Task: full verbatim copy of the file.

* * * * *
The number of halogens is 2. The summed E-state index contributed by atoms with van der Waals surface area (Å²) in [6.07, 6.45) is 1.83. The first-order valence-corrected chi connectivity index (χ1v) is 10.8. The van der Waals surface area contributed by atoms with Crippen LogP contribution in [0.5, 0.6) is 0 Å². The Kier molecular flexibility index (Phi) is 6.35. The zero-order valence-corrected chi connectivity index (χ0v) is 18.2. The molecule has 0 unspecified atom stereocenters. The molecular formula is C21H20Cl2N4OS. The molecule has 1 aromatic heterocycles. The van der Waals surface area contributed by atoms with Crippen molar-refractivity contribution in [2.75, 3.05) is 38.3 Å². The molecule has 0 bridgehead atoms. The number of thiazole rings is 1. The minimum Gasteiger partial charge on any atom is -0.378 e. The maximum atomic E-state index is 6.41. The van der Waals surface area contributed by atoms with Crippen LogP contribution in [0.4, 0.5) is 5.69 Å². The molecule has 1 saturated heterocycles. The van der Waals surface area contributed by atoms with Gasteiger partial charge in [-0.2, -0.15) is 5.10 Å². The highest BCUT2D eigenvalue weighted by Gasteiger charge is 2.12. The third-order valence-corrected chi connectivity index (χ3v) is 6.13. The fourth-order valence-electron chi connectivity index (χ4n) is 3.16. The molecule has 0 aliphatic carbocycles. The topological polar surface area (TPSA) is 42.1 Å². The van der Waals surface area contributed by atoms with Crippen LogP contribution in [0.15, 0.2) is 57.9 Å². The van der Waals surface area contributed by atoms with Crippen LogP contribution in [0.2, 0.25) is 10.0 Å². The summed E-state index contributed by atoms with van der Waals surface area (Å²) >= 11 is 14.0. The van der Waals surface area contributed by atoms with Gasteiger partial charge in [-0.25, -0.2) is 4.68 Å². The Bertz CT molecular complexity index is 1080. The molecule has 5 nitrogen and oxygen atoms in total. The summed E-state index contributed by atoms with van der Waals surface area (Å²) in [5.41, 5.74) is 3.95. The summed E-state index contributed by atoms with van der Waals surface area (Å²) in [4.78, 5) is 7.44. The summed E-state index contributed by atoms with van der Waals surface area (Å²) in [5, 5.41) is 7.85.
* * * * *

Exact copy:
The number of halogens is 2. The summed E-state index contributed by atoms with van der Waals surface area (Å²) in [6.07, 6.45) is 1.83. The first-order valence-corrected chi connectivity index (χ1v) is 10.8. The van der Waals surface area contributed by atoms with Crippen LogP contribution in [0.5, 0.6) is 0 Å². The Kier molecular flexibility index (Phi) is 6.35. The zero-order valence-corrected chi connectivity index (χ0v) is 18.2. The molecule has 0 unspecified atom stereocenters. The molecular formula is C21H20Cl2N4OS. The molecule has 1 aromatic heterocycles. The van der Waals surface area contributed by atoms with Crippen molar-refractivity contribution in [2.75, 3.05) is 38.3 Å². The molecule has 0 bridgehead atoms. The number of thiazole rings is 1. The minimum Gasteiger partial charge on any atom is -0.378 e. The maximum atomic E-state index is 6.41. The van der Waals surface area contributed by atoms with Crippen LogP contribution in [0.4, 0.5) is 5.69 Å². The molecule has 1 saturated heterocycles. The van der Waals surface area contributed by atoms with Gasteiger partial charge in [-0.2, -0.15) is 5.10 Å². The highest BCUT2D eigenvalue weighted by Gasteiger charge is 2.12. The third-order valence-corrected chi connectivity index (χ3v) is 6.13. The fourth-order valence-electron chi connectivity index (χ4n) is 3.16. The molecule has 0 aliphatic carbocycles. The topological polar surface area (TPSA) is 42.1 Å². The van der Waals surface area contributed by atoms with Crippen LogP contribution in [0.15, 0.2) is 57.9 Å². The van der Waals surface area contributed by atoms with Crippen LogP contribution in [0.2, 0.25) is 10.0 Å². The summed E-state index contributed by atoms with van der Waals surface area (Å²) >= 11 is 14.0. The van der Waals surface area contributed by atoms with Gasteiger partial charge in [-0.25, -0.2) is 4.68 Å². The Bertz CT molecular complexity index is 1080. The molecule has 5 nitrogen and oxygen atoms in total. The summed E-state index contributed by atoms with van der Waals surface area (Å²) in [5.41, 5.74) is 3.95. The summed E-state index contributed by atoms with van der Waals surface area (Å²) in [4.78, 5) is 7.44. The summed E-state index contributed by atoms with van der Waals surface area (Å²) in [5, 5.41) is 7.85.